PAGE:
He was dangling from the thick branch of a tree just inside the line of the forest.
An oak tree. With small, vibrant green leaf buds half unfurled.
The heels of his boots were worn down, on the insides but not on the outsides, giving them an odd, uneven appearance.
There was a slight breeze passing. Neither cold nor warm, that smelled like wood chips and brine.
The calls of man over the top echoed across the lawn and were picked up in the fields to the East, the news cresting and ebbing like waves on the sea as it was passed from man to man.
The noose was made of thickly braided hemp. It looked remarkably like the rope we used in the stables.
A robin chirped, fairly close by.
All these small details were both thousands of miles away, and yet so sharply defined that I thought I might be faint.
A small clump of men had gathered, and stood gazing at Montgomery's lifeless body as it swayed gently, a good three feet above the ground.
"Cut him down," I said. My voice echoing oddly from somewhere above and behind me. "Cut him down and cover him."
Movement rippled through the group. I felt a tug on my arm and I was gently pulled away and back across the lawn that I'd just crossed at a dead run before I knew who it was who had left us so unexpectedly.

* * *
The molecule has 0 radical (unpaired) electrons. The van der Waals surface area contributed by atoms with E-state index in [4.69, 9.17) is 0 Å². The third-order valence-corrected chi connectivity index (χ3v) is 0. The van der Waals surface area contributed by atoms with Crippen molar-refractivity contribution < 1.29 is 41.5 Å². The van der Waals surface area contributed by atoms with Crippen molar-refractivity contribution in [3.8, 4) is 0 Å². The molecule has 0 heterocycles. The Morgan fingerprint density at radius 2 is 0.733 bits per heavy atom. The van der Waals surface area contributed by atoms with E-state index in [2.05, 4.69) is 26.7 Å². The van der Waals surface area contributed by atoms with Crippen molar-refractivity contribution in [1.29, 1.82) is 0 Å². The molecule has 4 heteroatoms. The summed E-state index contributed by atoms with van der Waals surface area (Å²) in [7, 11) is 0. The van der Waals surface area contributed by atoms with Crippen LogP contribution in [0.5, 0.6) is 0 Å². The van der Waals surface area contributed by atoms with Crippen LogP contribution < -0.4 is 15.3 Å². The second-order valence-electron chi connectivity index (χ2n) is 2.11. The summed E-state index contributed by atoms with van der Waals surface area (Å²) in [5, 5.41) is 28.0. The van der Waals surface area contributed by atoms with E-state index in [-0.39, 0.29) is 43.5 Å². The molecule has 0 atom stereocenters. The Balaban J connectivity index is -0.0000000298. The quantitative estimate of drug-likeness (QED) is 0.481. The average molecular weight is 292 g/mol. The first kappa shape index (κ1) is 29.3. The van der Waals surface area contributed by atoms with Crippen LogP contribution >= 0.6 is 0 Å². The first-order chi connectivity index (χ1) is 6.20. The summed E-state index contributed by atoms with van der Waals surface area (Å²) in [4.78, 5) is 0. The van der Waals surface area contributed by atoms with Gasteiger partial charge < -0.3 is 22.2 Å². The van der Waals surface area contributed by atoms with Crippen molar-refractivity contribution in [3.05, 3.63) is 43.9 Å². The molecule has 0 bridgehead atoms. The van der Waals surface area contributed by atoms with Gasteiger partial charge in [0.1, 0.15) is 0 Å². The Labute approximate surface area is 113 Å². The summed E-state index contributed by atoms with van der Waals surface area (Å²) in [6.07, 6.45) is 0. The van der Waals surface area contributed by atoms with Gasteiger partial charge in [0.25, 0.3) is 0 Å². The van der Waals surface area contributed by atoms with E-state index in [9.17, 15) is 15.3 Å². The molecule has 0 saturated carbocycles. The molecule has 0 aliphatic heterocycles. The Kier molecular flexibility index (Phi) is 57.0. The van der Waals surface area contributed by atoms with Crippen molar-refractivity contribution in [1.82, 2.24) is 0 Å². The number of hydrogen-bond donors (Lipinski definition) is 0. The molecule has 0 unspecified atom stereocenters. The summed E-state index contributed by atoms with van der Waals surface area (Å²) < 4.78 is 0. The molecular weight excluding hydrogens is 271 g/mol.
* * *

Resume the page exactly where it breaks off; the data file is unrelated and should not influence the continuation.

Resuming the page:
Or rather, perhaps not so unexpectedly.
How long ago had that been? I wasn't sure.
"We have to make sure everything is done properly. There are procedures," I said to no one in particular.
"Yes, Miss," said a deep voice at my side. I rather thought that it came from the man who was leading me by the arm towards the house, but couldn't be sure.
I didn't feel real. Nothing did. It was like walking through a dream.
Soon I found myself seated on a wooden chair in the kitchen with a steaming cup of tea in my hands and Agatha asking me questions.
"What? I'm sorry. What?"
"How are you feeling now?"
"Fine. What's been done?"
"He's been cut down and taken to the chapel. Mr Carter has gone to inform the police."
"Oh, good." I took a sip of the tea. It was almost cold. Hadn't it just been hot?
"Who found him?"
"I believe it was Mr Carter, doing his rounds."
"We shall have to contact the vicar to reserve a place in the cemetery. Or, no. Perhaps his family will want to take him home. There are so many things to think about. Did he have family? I'm not sure. We must look in the records for an address. "
"There's time for all of that later." I felt the tea cup being removed from my hand and replaced a short time later with a much hotter one.
I could hear the mumbling of voices in the distance but still felt as though my head were filled with cotton stuffing and I was strangely numb and cold, despite the heat in the kitchen.
Last time it was the same. . . she'll come out of it in a while. . . hand me the masher. . .put more tea on, there's a good lad. . .dinner needs preparing all the same. . .perhaps she should be taken somewhere else?. . .don't over stir that. . . have they called for him?. . .
YOU ARE READING
England 1921. For fifty handicapped veterans left without home or job after WW1, the only person standing between them and utter destitution is Olivia Altringham. Lacking sufficient funds and a support network, Olivia has managed to keep her vetera...